Most of the Chinese did not speak English. Politicians and newspapers seized on the anti-Chinese sentiments. The Los Angeles Times described denizens of the Chinese ghetto as “Celestials” and as the “the pig-tainted fraternity.”
“While the Chinaman is a natural-born thief and scoundrel, he is also the most superstitious of God’s creatures,” a Times reporter wrote in a breathless 1887 travelogue of the ghetto.
Members of the historical society say they believe the excavation site is part of a Chinese cemetery that disappeared sometime after the 1920s, when development obscured most of the graves’ whereabouts. It dates from 1877, when the owners of the nearby Evergreen Cemetery gave the city five acres in which to bury indigents.
Chinese were not permitted to be buried in Evergreen Cemetery, where some of the city’s most prominent early families -- such as the Van Nuyses, Lankershims, Hollenbecks and Workmans -- were laid to rest. Chinese were given a corner of the city potter’s field next to the indigents.
But unlike the white indigents, who were buried at no charge, the Chinese had to pay $10 for a burial, a substantial fee for that era, Lai said.
Lai said he found what could be the last official acknowledgment of the Chinese cemetery at the Los Angeles County Hall of Records.
The document, dated June 19, 1923, is from the superintendent of the county Department of Charities, Norman R. Martin, to the secretary of the Chinese Chamber of Commerce, Chan Kai Sing.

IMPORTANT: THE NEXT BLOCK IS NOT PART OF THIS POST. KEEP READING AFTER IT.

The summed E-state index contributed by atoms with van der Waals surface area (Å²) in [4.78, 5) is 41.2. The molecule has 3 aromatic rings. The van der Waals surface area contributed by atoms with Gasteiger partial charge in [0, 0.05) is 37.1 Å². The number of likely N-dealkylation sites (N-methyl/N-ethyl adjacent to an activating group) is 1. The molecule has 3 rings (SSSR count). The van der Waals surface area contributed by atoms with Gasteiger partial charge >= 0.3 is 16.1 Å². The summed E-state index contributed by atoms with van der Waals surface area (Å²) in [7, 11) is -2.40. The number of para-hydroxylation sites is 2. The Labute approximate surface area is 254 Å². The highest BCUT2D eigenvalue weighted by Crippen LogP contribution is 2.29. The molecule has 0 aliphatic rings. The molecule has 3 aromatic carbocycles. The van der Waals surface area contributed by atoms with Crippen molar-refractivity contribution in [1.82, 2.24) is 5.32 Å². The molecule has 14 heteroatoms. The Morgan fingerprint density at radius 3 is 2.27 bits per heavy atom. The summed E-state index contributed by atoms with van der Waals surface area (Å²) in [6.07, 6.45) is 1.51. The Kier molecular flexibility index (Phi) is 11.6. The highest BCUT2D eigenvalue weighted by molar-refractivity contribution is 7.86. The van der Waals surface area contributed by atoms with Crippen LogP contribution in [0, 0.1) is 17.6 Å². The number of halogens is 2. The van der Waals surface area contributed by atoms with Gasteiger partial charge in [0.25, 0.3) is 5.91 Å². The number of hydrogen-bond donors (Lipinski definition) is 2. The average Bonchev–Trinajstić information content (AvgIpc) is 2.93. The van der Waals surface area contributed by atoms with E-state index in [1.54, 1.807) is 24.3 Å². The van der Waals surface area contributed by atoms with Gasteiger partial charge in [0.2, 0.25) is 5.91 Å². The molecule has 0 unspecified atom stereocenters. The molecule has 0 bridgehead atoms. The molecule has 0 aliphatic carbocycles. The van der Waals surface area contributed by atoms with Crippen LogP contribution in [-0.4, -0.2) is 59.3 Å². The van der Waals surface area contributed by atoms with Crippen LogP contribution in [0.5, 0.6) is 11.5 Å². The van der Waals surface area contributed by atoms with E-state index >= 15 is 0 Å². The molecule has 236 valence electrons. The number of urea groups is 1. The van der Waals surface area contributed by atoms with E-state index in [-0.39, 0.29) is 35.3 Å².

Martin wrote that the potter’s field where the Chinese were buried was badly crowded.
“Recently your people established a new Chinese cemetery on East 1st Street, and it would be highly desirable if the bodies buried in the county cemetery could be transferred to your new location,” he said.
Martin said he wanted the chamber to move the remains and offered compensation of $2 per body even after acknowledging that each grave cost the Chinese $10. “The idea being that you would move all of the bodies as fast as practicable,” Martin wrote.
The letter said there were 902 Chinese buried in the vicinity of what is now the MTA excavation site, at Lorena and 1st streets.
Lai found a list of some of the dead buried at the old Chinese cemetery. In cursive writing were hundreds of Chinese names, such as Wong Wah Mow, who at 46, was killed after he was “shot in heart” in a homicide. Tom Ping, 51, died from opium poisoning. Wah Lee, 51, committed suicide by hanging.